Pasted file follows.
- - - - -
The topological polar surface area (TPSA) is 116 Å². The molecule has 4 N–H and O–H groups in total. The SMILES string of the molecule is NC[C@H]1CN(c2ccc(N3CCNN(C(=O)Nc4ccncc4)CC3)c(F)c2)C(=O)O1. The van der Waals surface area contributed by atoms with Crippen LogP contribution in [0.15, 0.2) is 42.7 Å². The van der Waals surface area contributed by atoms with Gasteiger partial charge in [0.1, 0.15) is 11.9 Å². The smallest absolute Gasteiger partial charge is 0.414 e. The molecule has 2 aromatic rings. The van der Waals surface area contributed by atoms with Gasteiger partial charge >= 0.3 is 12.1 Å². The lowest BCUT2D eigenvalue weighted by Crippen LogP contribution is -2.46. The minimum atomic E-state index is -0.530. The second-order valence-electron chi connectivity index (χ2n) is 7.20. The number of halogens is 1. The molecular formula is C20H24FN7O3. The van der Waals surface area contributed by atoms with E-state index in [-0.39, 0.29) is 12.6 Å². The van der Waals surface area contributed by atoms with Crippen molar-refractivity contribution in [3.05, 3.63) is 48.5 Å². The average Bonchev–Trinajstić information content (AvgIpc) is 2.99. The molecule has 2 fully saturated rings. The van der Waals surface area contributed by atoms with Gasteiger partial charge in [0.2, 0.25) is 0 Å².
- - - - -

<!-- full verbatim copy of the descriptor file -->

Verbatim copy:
The topological polar surface area (TPSA) is 116 Å². The molecule has 4 N–H and O–H groups in total. The SMILES string of the molecule is NC[C@H]1CN(c2ccc(N3CCNN(C(=O)Nc4ccncc4)CC3)c(F)c2)C(=O)O1. The van der Waals surface area contributed by atoms with Crippen LogP contribution in [0.15, 0.2) is 42.7 Å². The van der Waals surface area contributed by atoms with Gasteiger partial charge in [0.1, 0.15) is 11.9 Å². The smallest absolute Gasteiger partial charge is 0.414 e. The molecule has 2 aromatic rings. The van der Waals surface area contributed by atoms with Gasteiger partial charge >= 0.3 is 12.1 Å². The lowest BCUT2D eigenvalue weighted by Crippen LogP contribution is -2.46. The minimum atomic E-state index is -0.530. The second-order valence-electron chi connectivity index (χ2n) is 7.20. The number of halogens is 1. The molecular formula is C20H24FN7O3. The van der Waals surface area contributed by atoms with E-state index in [-0.39, 0.29) is 12.6 Å². The van der Waals surface area contributed by atoms with Crippen molar-refractivity contribution in [3.05, 3.63) is 48.5 Å². The average Bonchev–Trinajstić information content (AvgIpc) is 2.99. The molecule has 2 fully saturated rings. The van der Waals surface area contributed by atoms with Gasteiger partial charge in [0.2, 0.25) is 0 Å².